NORMAN — The Norman Board of Education got a running start on the 2013-2014 school year, approving a schedule change for Dimensions High School, hearing updated information on the district’s state aid allocation and changing policy language to align with new state laws.
Dimensions High School Principal Paul Tryggestad gave a presentation establishing his desire to incentivize good attendance by allowing students who perform well and have good attendance to take off every Friday afternoon.
“A significant number of students are missing nine or more days of school, and our curriculum is condensed — it’s important students don’t miss any of it. As it stands, our class time per week is at 27 hours, the state minimum is 21 hours,” Tryggestad said.
Board members expressed concerns about closely monitoring student performance, and Superintendent Joe Siano admitted he was not a fan of the idea at the outset.
“I’ll be honest, I was hesistant about this. But I think Paul’s discussion was very interesting in that he emphasized that putting too many perimeters and regulations on students sets them up for failure,” Siano said.
Ultimately the board approved the schedule change, and Tryggestad will need approval from the State Board of Education before the policy is implemented. The Friday half-day policy will be effective for one year and will be re-evaluated next year for further implementation.
NPS Chief Financial Officer Brenda Burkett presented information that the district’s state aid allocation saw a slight increase but cautioned board members and the public against misinterpreting this news.
“When we hear about increases in state funding, we have to look at the big picture and see how much we’ve really lost and how much we’re still losing,” Burkett said. “If we were still at the levels of state aid we saw in 2010, we would have $5.9 million more than we’ll have for this coming school year.”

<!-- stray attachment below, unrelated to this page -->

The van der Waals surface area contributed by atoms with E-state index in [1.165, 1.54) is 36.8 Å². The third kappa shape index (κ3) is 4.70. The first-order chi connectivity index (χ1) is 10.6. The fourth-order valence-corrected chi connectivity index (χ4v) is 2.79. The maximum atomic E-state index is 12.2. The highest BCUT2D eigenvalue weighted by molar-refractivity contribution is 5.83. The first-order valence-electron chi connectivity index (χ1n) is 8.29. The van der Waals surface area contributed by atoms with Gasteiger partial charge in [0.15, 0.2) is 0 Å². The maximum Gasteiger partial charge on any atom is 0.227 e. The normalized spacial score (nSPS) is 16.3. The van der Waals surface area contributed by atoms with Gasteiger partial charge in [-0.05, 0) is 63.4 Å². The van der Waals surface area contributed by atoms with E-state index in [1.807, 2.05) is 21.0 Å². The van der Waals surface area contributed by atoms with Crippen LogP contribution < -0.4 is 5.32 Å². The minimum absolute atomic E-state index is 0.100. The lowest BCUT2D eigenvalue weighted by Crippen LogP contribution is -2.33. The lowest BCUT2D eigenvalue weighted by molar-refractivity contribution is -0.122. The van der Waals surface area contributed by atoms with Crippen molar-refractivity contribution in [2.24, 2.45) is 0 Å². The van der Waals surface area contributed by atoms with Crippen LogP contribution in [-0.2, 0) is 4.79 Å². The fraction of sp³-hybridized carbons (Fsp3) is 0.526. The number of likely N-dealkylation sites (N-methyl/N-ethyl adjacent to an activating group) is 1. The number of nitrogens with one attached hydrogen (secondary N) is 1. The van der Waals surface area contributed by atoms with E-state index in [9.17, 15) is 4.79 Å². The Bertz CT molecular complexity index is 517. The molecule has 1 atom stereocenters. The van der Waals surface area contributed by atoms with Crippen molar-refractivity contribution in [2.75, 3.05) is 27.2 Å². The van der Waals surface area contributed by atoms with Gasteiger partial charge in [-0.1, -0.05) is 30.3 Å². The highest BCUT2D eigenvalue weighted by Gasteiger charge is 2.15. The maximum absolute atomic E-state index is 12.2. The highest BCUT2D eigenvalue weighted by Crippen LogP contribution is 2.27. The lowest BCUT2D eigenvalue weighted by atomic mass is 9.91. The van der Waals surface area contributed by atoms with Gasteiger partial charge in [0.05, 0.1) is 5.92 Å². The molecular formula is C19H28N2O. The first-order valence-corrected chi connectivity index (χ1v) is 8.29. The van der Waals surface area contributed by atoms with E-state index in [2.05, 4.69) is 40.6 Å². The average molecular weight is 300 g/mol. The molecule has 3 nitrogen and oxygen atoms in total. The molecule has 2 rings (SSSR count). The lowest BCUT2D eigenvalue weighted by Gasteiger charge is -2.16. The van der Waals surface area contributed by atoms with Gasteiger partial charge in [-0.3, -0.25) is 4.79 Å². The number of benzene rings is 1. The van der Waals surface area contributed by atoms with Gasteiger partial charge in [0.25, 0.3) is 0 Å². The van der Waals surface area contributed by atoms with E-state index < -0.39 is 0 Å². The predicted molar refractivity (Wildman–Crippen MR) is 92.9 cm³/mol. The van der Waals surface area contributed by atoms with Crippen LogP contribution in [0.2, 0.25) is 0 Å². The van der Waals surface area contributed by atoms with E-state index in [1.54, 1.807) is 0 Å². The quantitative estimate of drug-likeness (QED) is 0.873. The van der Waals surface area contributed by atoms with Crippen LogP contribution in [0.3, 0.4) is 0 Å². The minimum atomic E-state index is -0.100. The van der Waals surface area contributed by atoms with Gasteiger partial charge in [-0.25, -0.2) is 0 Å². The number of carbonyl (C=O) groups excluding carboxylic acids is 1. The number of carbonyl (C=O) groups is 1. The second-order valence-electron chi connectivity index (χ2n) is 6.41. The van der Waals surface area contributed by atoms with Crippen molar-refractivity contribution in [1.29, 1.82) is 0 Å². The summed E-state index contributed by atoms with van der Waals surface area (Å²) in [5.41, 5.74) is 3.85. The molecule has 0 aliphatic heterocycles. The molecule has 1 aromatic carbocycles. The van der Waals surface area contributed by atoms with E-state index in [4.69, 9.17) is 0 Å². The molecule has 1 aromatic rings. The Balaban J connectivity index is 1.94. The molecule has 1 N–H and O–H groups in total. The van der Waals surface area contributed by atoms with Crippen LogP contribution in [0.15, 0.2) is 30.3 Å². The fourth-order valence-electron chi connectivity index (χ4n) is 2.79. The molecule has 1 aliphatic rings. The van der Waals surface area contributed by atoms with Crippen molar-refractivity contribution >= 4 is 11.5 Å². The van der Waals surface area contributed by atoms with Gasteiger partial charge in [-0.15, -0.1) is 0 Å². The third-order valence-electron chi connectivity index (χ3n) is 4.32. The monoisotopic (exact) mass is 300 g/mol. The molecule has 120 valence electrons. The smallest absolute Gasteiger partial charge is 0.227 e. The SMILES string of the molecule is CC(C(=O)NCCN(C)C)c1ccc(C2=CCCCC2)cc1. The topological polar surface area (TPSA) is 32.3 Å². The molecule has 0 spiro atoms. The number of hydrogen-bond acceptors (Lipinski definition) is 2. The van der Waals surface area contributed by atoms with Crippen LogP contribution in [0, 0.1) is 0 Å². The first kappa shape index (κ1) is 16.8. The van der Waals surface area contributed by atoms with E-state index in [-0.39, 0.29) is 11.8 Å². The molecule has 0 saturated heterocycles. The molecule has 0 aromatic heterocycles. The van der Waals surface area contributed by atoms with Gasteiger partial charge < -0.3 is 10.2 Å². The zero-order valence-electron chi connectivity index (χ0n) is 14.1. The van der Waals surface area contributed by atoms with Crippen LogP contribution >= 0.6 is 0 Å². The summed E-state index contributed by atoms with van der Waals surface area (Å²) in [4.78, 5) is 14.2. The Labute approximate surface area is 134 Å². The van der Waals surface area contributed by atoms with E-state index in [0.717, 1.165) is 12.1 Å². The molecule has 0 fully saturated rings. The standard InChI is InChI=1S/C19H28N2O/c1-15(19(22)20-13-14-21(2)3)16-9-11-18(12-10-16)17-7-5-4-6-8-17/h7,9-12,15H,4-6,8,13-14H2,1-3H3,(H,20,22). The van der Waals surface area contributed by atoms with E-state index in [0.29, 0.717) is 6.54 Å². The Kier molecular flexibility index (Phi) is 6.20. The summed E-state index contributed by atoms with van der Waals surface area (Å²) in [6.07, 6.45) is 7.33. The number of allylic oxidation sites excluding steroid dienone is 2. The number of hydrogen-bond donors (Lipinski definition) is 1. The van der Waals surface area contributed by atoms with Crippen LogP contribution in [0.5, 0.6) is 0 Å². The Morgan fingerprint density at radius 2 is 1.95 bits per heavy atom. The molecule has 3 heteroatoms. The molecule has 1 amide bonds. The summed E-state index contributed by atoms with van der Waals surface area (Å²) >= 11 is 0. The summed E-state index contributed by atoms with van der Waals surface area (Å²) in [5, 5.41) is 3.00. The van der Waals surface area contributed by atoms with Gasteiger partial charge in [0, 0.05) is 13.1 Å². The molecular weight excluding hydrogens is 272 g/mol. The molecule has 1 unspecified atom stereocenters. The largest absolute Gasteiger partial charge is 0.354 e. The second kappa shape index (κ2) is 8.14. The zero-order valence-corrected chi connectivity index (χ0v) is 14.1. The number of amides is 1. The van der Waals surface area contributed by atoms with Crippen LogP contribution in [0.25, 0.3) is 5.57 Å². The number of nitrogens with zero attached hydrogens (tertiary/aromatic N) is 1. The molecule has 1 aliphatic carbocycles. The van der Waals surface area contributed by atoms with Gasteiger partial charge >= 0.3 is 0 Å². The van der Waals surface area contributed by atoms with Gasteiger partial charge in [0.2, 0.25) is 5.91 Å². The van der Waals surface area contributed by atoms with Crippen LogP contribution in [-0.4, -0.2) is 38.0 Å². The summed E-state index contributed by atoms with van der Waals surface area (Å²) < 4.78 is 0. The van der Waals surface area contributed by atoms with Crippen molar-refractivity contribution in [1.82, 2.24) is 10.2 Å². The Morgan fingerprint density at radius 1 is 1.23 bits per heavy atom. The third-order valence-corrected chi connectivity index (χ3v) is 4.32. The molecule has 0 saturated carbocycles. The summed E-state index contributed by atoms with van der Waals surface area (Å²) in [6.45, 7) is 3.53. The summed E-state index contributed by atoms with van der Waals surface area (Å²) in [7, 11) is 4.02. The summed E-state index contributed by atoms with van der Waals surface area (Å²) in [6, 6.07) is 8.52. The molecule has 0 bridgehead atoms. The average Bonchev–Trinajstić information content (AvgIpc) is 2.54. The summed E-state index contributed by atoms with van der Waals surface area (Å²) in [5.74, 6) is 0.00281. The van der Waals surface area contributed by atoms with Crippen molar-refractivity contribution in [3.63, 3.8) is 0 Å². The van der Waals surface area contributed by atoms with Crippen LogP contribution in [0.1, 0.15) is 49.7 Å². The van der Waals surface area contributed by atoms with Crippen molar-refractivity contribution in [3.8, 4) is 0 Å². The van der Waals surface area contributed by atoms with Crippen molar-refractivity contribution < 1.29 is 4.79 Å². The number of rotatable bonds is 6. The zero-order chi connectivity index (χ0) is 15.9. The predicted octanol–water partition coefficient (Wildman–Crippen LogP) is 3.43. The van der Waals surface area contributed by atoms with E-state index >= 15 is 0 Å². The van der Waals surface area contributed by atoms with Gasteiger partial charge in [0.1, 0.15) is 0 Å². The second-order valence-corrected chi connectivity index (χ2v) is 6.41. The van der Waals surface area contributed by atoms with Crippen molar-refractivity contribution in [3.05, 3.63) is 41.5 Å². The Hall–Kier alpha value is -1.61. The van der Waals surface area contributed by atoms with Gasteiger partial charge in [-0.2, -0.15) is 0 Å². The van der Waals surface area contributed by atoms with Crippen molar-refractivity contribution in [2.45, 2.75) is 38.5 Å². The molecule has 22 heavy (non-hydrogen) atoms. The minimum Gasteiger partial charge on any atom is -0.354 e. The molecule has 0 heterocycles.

The primary cause for the district’s slight increase in state aid was that local tax revenue decreased, ultimately spelling an additional $166,420 in state aid going to NPS.
Currently, Burkett said the NPS budget is $35.4 million, with $3,038 being spent on each student.
“Back in 2010, the highest state aid we got was $38.2 million for 21,600 weighted students. We’re now at 23,400 weighted students and we’re getting $3 million less on those additional kids. I can assure you this is a reduction, and not where we need to be — we’re having to do less with less,” Burkett said.
Policy changes made by the board were predominantly small language adaptations to align with Teacher/Leader Effective reforms as approved the state, to be implemented this year. Additional changes lengthened deadlines for transfer students’ enrollment and allowed for observation of teachers in their classrooms for evaluation.
Most notable among the changes was a policy update pertaining to Senate Bill 259, requiring schools to report all incidents involving discovery of a firearm on campus to police.
“This was already a practice of NPS, but this change makes it official policy,” Siano said.
The Norman Board also began the meeting by recognizing Central Services’ Employee of the Year and Department of the Year: 18-year employee Leon Caskey and the Paint Department, respectively.